General news and features
Damon Howell / Photo
A photo of the whole group can be seen on Page 7A in the print and online editions.
The spring that is north of town, on Burnt Mountain Road has been in use for many years, by locals and those from far away who would make the trip to Jasper just for the spring water.
By Paul Pugliese,
Ga. Extension Service
Question: Should we have the water we collect and drink from a popular roadside spring tested?
Answer: There are a number of roadside springs scattered throughout north Georgia that are popular among local residents. Many folks enjoy drinking “natural” spring water because it reportedly tastes better than municipal water sources. The main difference in taste may be the presence of natural minerals such as calcium in the water and the lack of chlorination treatment. However, just because it tastes better doesn’t mean that it is safe to drink nor does it provide any perceived health benefits. In fact, quite the opposite is true since these spring water sources are not tested or treated.
The Ryals say their dog Luger is responsible for saving Lisa’s life by alerting her to the blaze. The family lost everything in their Christian Way mobile home in Talking Rock last week. You can donate to the family at www.gofundme.com/ryal-family-fire-recovery or at an account set up in their name at Community Bank of Pickens County.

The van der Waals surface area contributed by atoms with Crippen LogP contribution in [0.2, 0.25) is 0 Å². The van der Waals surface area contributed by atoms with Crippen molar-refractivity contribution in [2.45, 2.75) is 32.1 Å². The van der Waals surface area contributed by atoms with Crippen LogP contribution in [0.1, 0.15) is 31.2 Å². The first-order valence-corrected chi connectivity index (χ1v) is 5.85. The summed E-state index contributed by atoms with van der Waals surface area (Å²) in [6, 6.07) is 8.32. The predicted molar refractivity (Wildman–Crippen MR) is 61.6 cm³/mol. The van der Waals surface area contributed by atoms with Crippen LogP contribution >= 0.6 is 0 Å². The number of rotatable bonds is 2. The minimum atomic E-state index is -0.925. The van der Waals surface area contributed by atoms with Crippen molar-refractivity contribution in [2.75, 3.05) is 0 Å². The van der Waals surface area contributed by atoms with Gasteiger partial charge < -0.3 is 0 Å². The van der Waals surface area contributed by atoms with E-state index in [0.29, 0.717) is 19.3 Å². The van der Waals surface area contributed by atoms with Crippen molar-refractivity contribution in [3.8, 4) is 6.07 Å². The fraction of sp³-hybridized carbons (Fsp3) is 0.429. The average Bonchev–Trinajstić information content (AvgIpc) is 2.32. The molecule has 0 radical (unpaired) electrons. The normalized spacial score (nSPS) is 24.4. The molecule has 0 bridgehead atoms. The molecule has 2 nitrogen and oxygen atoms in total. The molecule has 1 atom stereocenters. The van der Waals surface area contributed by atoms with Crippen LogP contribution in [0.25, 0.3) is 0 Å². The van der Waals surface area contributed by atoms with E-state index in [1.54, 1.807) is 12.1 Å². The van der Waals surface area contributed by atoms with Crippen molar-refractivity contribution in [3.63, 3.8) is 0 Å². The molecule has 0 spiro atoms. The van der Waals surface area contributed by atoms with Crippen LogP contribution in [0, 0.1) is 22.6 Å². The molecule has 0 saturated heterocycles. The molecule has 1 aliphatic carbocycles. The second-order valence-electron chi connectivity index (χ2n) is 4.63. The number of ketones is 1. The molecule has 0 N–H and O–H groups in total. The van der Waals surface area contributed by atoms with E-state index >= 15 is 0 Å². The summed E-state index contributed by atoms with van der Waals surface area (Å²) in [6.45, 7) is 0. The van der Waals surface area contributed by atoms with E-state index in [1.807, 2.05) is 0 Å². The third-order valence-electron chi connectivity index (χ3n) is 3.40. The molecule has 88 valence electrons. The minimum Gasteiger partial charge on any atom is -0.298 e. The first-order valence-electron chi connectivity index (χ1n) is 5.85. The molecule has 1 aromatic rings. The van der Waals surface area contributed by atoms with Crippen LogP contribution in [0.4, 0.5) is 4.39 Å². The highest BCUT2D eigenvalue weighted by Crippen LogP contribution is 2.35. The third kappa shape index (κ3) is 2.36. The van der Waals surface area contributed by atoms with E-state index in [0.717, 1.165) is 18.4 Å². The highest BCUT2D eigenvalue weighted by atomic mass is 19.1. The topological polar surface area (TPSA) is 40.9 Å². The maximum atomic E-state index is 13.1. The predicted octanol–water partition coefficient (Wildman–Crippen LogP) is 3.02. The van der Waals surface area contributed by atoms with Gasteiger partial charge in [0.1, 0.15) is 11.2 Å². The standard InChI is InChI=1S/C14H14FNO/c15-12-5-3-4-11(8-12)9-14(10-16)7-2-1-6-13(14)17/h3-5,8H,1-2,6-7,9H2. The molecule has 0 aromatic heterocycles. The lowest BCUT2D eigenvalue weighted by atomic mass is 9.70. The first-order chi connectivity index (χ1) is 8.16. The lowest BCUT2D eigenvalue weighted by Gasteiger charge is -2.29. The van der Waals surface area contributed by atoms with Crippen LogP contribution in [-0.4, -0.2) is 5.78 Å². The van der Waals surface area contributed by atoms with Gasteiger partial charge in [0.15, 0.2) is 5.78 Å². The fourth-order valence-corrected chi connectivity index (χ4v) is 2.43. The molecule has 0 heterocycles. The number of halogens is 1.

Luger, the 135-pound German Rottweiler, took being man’s best friend to a whole new level last week when he saved his owner from a fire that destroyed her and her husband’s home and all their belongings.
“I’m so blessed to be alive,” said Lisa Ryal, who was laughing and smiling despite the 2nd and 3rd degree burns covering her face, hands and feet. “It could have been so much worse. If Luger hadn’t made all that noise I wouldn’t have woken up. I was sleeping good that day.”
See full story in this week's print or online editions.
Tater Patch Players production begins first week in May
Keith Galligan, a real life judge, will play a lawyer in the Tater Patch Players upcoming Inherit the Wind. He is shown with his kids Eli, Stella and Owen.
The Scopes “Monkey” Trial (formerly known as The State of Tennessee v. John Thomas Scopes) began in 1925 after a high school teacher violated a law that made it illegal to teach evolution in the classroom.
The trial attracted some of the most powerful attorneys in the country and created a media firestorm in the tiny Tennessee town of Dayton. It went on to become one of the most famous trials in U.S. history and was fictionalized in the 1955 play Inherit the Wind, which the Tater Patch Players will bring to stage this May.
The Progress looks at four different projects that will have an impact on the town
Pickens County is a small community, so when dirt starts moving people notice and want to know what’s going on. This week we look at a few construction projects happening around town, including medical offices, a gun range, a church and an auto repair/tire shop. See the full story in this week's print or online editions.